7 Unexplained Mysteries That Humanity Has Yet To Solve
What is it about the unknown that we find so fascinating? In today's age of technology and innovation, it would seems that all the great mysteries have already been deciphered, but in fact there's still a lot we don't know. From mysteries in the ocean's depths, to incredible and awe-inspiring holes in the ground, there's still a lot humanity has not yet uncovered about our world.
I've been trawling the history books to find some of the world's greatest unexplained mysteries, and this list is a result of that research. I tried to stick to the more plausable and lesser-known mysteries, so for example the Loch-ness monster, Roswell and the Bermuda triangle didn't make the cut (and there's already a wealth of information about them online).
The Mary Celeste
Here we have the mystery of another ghost ship; this time it's the turn of the Mary Celeste, which was a British ship built in 1861. In 1872 she was discovered, having been completely deserted. The ship was still in an excellent condition, none of the cargo had been stolen, and there was a supply of food that would have lasted for several more months. The crew's personal possessions were all found onboard, but all the crew members themselves had disappeared - along with one lifeboat. The weather conditions were good for sailing, and the seamen were all strong and able.
What happened? Why did the entire crew abandon ship and disappear? Nobody ever heard from them again so we will never know for sure, but there are many theories. One of the most popular ideas is that the crew abandoned the ship due to the fear of explosion. Barrels of alcohol were amongst the cargo; some of the barrels were made from a more absorbent type of wood and those barrels were found empty. If the wood had been absorbing the alcohol it may have caused a build up of fumes, which the crew might have feared would cause an explosion. If this was the case, then they might have fled, hoping to escape the explosion and save their lives. However, we'll never really know, meaning that this will remain one of the greatest mysteries of all time.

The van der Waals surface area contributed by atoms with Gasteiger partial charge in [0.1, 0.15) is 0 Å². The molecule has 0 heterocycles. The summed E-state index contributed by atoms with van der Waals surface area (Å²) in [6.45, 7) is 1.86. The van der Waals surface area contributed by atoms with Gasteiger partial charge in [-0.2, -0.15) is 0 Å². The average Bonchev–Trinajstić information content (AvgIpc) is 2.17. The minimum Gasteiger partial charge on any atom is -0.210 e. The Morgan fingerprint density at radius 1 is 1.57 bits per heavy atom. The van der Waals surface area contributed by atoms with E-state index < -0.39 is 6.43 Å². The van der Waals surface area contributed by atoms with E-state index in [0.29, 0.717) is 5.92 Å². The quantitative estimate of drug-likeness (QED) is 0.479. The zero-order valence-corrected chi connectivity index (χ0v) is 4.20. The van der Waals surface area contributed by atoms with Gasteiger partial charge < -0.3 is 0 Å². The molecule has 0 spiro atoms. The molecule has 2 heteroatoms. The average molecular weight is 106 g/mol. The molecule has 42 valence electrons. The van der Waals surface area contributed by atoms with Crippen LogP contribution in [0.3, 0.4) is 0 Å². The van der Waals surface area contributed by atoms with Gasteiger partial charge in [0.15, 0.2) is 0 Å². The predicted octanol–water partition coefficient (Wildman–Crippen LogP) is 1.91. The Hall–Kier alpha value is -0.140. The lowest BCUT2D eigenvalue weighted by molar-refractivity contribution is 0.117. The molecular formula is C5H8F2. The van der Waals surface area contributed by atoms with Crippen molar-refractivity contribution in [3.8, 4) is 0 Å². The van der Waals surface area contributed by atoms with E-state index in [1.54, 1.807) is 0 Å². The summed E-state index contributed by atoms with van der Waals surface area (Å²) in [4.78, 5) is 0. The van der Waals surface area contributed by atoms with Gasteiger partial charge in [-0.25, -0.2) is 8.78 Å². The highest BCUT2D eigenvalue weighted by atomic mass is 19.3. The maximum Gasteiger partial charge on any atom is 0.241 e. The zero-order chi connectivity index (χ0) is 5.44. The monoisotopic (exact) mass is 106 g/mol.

The Taman Shud Case
The Taman Shud case is one of the most famous and baffling cases of hidden identity ever. It's sometimes referred to as the 'Mystery of the Somerton Man', and it focuses around the death of a man who was found in Adelaide, Australia in 1948. His body was found on a beach; he carried very little in his pockets, and had no money or forms of identification. He did not have a hat, which was unusual for the time, and all the labels had been cut out of his clothes. He had no distinguishing marks, and his teeth did not match any Australian dental records. His identity was - and still is - a complete mystery.
However, an autopsy showed signs of poison, which flagged up the idea that the man could have been a spy, especially as it was during the Cold War. The only other clue that police had to go on was a tiny scrap of paper that was hidden in one of the man's pockets - and it's from this that the mystery got its name. Printed on the paper were the words 'Taman Shud', which translates as 'finished'. The scrap of paper was taken from the last page of a very rare book called Rubaiyat of Omar Khayyam, which is all about living life to the full. These two words on a small scrap of paper make up one of the most curious aspects of this mystery, and it's unlikely that we'll ever find out who the Somerton Man really was or why he carried those words in his pocket.